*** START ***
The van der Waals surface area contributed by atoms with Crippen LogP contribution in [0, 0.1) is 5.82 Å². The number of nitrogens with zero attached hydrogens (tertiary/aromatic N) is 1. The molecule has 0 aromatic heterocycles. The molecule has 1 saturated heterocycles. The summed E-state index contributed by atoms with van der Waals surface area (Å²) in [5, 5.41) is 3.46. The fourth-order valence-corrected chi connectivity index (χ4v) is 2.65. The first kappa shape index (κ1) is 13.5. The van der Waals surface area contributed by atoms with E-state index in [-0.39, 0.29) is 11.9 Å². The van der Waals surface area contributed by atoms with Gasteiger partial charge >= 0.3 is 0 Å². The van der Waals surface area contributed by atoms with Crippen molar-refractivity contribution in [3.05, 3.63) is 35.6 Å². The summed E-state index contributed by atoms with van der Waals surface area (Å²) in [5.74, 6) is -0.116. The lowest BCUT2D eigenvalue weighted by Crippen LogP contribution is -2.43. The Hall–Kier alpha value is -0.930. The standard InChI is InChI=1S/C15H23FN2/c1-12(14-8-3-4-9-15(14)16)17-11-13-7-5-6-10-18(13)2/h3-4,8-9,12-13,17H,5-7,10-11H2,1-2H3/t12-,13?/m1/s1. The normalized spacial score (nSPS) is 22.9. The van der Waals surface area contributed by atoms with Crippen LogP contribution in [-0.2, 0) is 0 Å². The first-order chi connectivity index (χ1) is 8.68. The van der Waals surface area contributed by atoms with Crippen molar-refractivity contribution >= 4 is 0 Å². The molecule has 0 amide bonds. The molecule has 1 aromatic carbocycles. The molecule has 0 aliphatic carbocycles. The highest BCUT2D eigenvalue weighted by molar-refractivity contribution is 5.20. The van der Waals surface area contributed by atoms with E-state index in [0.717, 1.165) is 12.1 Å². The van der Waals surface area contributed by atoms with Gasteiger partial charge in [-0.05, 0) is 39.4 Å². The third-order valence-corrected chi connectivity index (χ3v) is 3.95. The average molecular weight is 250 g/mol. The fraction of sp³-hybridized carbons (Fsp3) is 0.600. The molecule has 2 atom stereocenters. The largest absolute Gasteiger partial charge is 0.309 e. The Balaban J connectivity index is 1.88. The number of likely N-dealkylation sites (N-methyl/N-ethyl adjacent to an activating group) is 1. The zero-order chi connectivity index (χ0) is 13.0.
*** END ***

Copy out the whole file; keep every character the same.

The van der Waals surface area contributed by atoms with Crippen LogP contribution in [0, 0.1) is 5.82 Å². The number of nitrogens with zero attached hydrogens (tertiary/aromatic N) is 1. The molecule has 0 aromatic heterocycles. The molecule has 1 saturated heterocycles. The summed E-state index contributed by atoms with van der Waals surface area (Å²) in [5, 5.41) is 3.46. The fourth-order valence-corrected chi connectivity index (χ4v) is 2.65. The first kappa shape index (κ1) is 13.5. The van der Waals surface area contributed by atoms with E-state index in [-0.39, 0.29) is 11.9 Å². The van der Waals surface area contributed by atoms with Gasteiger partial charge >= 0.3 is 0 Å². The van der Waals surface area contributed by atoms with Crippen molar-refractivity contribution in [3.05, 3.63) is 35.6 Å². The summed E-state index contributed by atoms with van der Waals surface area (Å²) in [5.74, 6) is -0.116. The lowest BCUT2D eigenvalue weighted by Crippen LogP contribution is -2.43. The Hall–Kier alpha value is -0.930. The standard InChI is InChI=1S/C15H23FN2/c1-12(14-8-3-4-9-15(14)16)17-11-13-7-5-6-10-18(13)2/h3-4,8-9,12-13,17H,5-7,10-11H2,1-2H3/t12-,13?/m1/s1. The normalized spacial score (nSPS) is 22.9. The van der Waals surface area contributed by atoms with Crippen LogP contribution in [-0.2, 0) is 0 Å². The first-order chi connectivity index (χ1) is 8.68. The van der Waals surface area contributed by atoms with Crippen molar-refractivity contribution >= 4 is 0 Å². The molecule has 0 amide bonds. The molecule has 1 aromatic carbocycles. The molecule has 0 aliphatic carbocycles. The highest BCUT2D eigenvalue weighted by molar-refractivity contribution is 5.20. The van der Waals surface area contributed by atoms with E-state index in [0.717, 1.165) is 12.1 Å². The van der Waals surface area contributed by atoms with Gasteiger partial charge in [-0.05, 0) is 39.4 Å². The third-order valence-corrected chi connectivity index (χ3v) is 3.95. The average molecular weight is 250 g/mol. The fraction of sp³-hybridized carbons (Fsp3) is 0.600. The molecule has 2 atom stereocenters. The largest absolute Gasteiger partial charge is 0.309 e. The Balaban J connectivity index is 1.88. The number of likely N-dealkylation sites (N-methyl/N-ethyl adjacent to an activating group) is 1. The zero-order chi connectivity index (χ0) is 13.0.